Jucifer, I Name You Destroyer (Velocette)

Posted July 11th, 2002 by admin

I Name You Destroyer
By: Eric Greenwood

Jucifer's Melvins-style sludge rock has evolved into a slicker, more melodic beast since I saw them live a few years ago. To compensate for being a drums and guitar duo, the band cranks the volume to an ear-splitting level, so that it sounds like an army of musicians is on stage. Ed Livengood and Amber Valentine yield an aggressive dynamic when they play live, which extends into the bedroom as well, apparently. They're like the Royal Trux's southern gothic cousins. Valentine's thrift-store '50's pin-up vamp look adds a bit of gimmicky glamour to the proceedings, while Livengood plays the sick and skinny boyfriend clad in black part to a tee. And he can play the drums like a maniac too.

On paper the "Portishead meets Black Sabbath" descriptor seems about as appealing as onions on a Ho-Ho, but Jucifer repeatedly defies my expectations for its recorded output. Creepy melodies float above the hackneyed Black Sabbath riffs sure enough, although, I would stop far short of using Portishead as a reference. It's undeniably catchy but still slightly kitsch. Valentine's singing voice is a thin, whispery instrument, but her scream, on the other hand, could curdle blood. My throat aches vicariously when I hear it. Not much could be left of her vocal cords at the end of a tour, but the Jeckyll and Hyde-style schizophrenia does add some meat and mystery to the music.

The organ-drenched swirl of "Little Fever" recalls a lighter version of mid-1990's noise-rock luminaries the Pain Teens with its high-pitched, girlish vocals over top trudging drums and distorted bass. The effect is hypnotic and expectedly dark and brooding. The infectious pop sensibility of "Amplifier" reveals that Jucifer has come into its own on the songwriting front. It's not just about noise and showmanship anymore. The band has songs now too. Mixing a Cramps-inspired garage rock machismo with a danceable beat "Amplifier" covers all the requisite bases for what constitutes a memorable tune. You can sense the band's love of trash culture and obscure vinyl with every note.

By "Pinned In Glass" the Jucifer of yore is back. The thick, rumbling, low-end guitar exercises the Livengood's acrobatic drumming skills. Valentine's voice sounds so innocent as it works through the maelstrom of rock surrounding it. It's not quite as cloying as Juliana Hatfield's voice, but it has a similarly sexual deviance about it. "Queen B" is no holds barred sludge metal with some 1970's riffs thrown in. Valentine does her best impression of Lemme from Motorhead in the verse while playing it coy in the chorus. It's kind of disconcerting, but it works. Keeping things upbeat, though less aggressive, is another pop confection, "When She Goes Out." The hooky, repetitive guitar riff bounces off a retro, Manchester dance beat with Valentine's soothing voice in tow.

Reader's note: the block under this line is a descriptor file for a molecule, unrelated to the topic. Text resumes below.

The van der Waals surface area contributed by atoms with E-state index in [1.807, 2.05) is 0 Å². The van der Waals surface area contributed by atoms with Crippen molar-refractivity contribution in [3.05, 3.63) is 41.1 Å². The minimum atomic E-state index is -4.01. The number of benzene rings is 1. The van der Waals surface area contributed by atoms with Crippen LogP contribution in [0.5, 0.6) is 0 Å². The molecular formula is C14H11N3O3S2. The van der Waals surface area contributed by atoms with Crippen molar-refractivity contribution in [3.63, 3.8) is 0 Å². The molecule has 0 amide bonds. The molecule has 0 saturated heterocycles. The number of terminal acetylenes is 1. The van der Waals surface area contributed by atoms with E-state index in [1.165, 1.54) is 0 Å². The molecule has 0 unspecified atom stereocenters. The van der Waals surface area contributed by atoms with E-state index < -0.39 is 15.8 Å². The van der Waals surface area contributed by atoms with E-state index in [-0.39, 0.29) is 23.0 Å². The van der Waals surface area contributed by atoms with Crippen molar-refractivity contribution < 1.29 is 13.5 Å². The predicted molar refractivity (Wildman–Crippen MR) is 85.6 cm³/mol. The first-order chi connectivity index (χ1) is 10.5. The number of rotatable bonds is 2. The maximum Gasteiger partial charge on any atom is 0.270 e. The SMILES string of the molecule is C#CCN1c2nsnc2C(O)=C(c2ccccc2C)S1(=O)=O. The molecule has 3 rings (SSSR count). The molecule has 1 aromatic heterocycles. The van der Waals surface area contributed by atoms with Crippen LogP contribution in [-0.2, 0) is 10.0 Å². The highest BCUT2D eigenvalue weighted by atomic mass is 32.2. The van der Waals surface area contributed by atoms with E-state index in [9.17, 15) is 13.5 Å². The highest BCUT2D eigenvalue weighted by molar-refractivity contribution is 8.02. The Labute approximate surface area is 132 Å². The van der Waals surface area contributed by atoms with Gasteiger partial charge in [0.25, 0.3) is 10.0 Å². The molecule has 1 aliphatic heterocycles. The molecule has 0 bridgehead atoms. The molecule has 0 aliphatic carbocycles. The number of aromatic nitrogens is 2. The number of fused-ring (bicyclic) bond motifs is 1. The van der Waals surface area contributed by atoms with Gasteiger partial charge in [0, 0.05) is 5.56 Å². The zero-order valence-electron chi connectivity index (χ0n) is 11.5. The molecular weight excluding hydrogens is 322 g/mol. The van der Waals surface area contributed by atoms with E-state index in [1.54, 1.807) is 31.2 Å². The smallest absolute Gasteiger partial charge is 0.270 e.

The album's finest moment, "Memphis", comes in the unlikely form of a piano-ballad-cum-industrial-showdown, featuring Valentine's best vocal performance. I could actually envision Jucifer as a commercial act with more songs like this. There is no real reference point for it in the band's catalogue, and it sticks out like a sore thumb here. But it's a sore thumb any band would want to have. The daunting piano line is quickly accompanied by a 4/4 dance beat, but the wall of noise that kicks in is hard to describe; it's so overwhelmingly thick. I know this is going to sound strange, but imagine if Garbage wrote a decent song with pockets of blasting noise in the chorus. That's what "Memphis" sounds like, and it's an awesome song.

What's most impressive about I Name You Destroyer is Jucifer's newfound versatility. Having far outgrown the one-trick pony tag, the duo has embraced its diverse influences and worked them all into their sound without losing any focus or intensity. Just in terms of the instrumentation, though, Jucifer's sound has expanded, as it incorporates, strings, noise, and keyboards into its core unit. I imagine the current live show still leans heavily on the more rocking numbers since the band refuses to play with extra musicians on stage or in the studio, and some of these songs would be difficult to reproduce live with only two people. But if it only takes two to make an album this good, then to hell with the idea of expanding the line-up. I Name You Destroyer is damn fine the way it is.

Tags: review